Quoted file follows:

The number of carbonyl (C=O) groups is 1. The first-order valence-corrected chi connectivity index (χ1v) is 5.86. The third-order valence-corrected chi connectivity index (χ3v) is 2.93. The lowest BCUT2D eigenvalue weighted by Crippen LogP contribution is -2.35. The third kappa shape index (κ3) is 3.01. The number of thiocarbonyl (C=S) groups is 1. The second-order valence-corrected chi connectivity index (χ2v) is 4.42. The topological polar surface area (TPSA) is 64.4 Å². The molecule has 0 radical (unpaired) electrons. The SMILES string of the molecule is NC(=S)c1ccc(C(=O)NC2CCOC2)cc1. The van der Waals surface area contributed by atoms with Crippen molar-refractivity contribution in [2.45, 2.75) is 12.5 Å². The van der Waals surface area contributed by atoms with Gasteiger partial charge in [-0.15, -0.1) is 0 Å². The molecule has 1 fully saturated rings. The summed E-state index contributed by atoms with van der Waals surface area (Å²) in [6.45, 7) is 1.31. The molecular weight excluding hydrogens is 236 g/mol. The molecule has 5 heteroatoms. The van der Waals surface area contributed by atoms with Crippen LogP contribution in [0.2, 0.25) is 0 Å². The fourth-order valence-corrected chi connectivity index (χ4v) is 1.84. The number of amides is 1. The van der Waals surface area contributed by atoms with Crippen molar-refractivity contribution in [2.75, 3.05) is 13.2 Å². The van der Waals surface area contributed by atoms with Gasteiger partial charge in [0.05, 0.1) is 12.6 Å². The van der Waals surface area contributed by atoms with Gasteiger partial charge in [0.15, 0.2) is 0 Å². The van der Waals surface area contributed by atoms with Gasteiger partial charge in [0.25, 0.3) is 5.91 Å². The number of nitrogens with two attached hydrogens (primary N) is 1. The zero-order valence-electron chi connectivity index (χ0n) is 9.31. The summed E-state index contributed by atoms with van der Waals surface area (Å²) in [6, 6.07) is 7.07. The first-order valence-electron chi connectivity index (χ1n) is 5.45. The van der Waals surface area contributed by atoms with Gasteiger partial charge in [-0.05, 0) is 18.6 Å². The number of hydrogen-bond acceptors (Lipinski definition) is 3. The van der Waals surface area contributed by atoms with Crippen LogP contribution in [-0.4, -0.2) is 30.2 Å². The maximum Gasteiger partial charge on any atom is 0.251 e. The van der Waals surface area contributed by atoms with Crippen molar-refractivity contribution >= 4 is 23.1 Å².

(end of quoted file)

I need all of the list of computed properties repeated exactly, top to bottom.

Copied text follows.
The number of carbonyl (C=O) groups is 1. The first-order valence-corrected chi connectivity index (χ1v) is 5.86. The third-order valence-corrected chi connectivity index (χ3v) is 2.93. The lowest BCUT2D eigenvalue weighted by Crippen LogP contribution is -2.35. The third kappa shape index (κ3) is 3.01. The number of thiocarbonyl (C=S) groups is 1. The second-order valence-corrected chi connectivity index (χ2v) is 4.42. The topological polar surface area (TPSA) is 64.4 Å². The molecule has 0 radical (unpaired) electrons. The SMILES string of the molecule is NC(=S)c1ccc(C(=O)NC2CCOC2)cc1. The van der Waals surface area contributed by atoms with Crippen molar-refractivity contribution in [2.45, 2.75) is 12.5 Å². The van der Waals surface area contributed by atoms with Gasteiger partial charge in [-0.15, -0.1) is 0 Å². The molecule has 1 fully saturated rings. The summed E-state index contributed by atoms with van der Waals surface area (Å²) in [6.45, 7) is 1.31. The molecular weight excluding hydrogens is 236 g/mol. The molecule has 5 heteroatoms. The van der Waals surface area contributed by atoms with Crippen LogP contribution in [0.2, 0.25) is 0 Å². The fourth-order valence-corrected chi connectivity index (χ4v) is 1.84. The number of amides is 1. The van der Waals surface area contributed by atoms with Crippen molar-refractivity contribution in [2.75, 3.05) is 13.2 Å². The van der Waals surface area contributed by atoms with Gasteiger partial charge in [0.05, 0.1) is 12.6 Å². The van der Waals surface area contributed by atoms with Gasteiger partial charge in [0.15, 0.2) is 0 Å². The van der Waals surface area contributed by atoms with Gasteiger partial charge in [0.25, 0.3) is 5.91 Å². The number of nitrogens with two attached hydrogens (primary N) is 1. The zero-order valence-electron chi connectivity index (χ0n) is 9.31. The summed E-state index contributed by atoms with van der Waals surface area (Å²) in [6, 6.07) is 7.07. The first-order valence-electron chi connectivity index (χ1n) is 5.45. The van der Waals surface area contributed by atoms with Gasteiger partial charge in [-0.05, 0) is 18.6 Å². The number of hydrogen-bond acceptors (Lipinski definition) is 3. The van der Waals surface area contributed by atoms with Crippen LogP contribution in [-0.4, -0.2) is 30.2 Å². The maximum Gasteiger partial charge on any atom is 0.251 e. The van der Waals surface area contributed by atoms with Crippen molar-refractivity contribution >= 4 is 23.1 Å².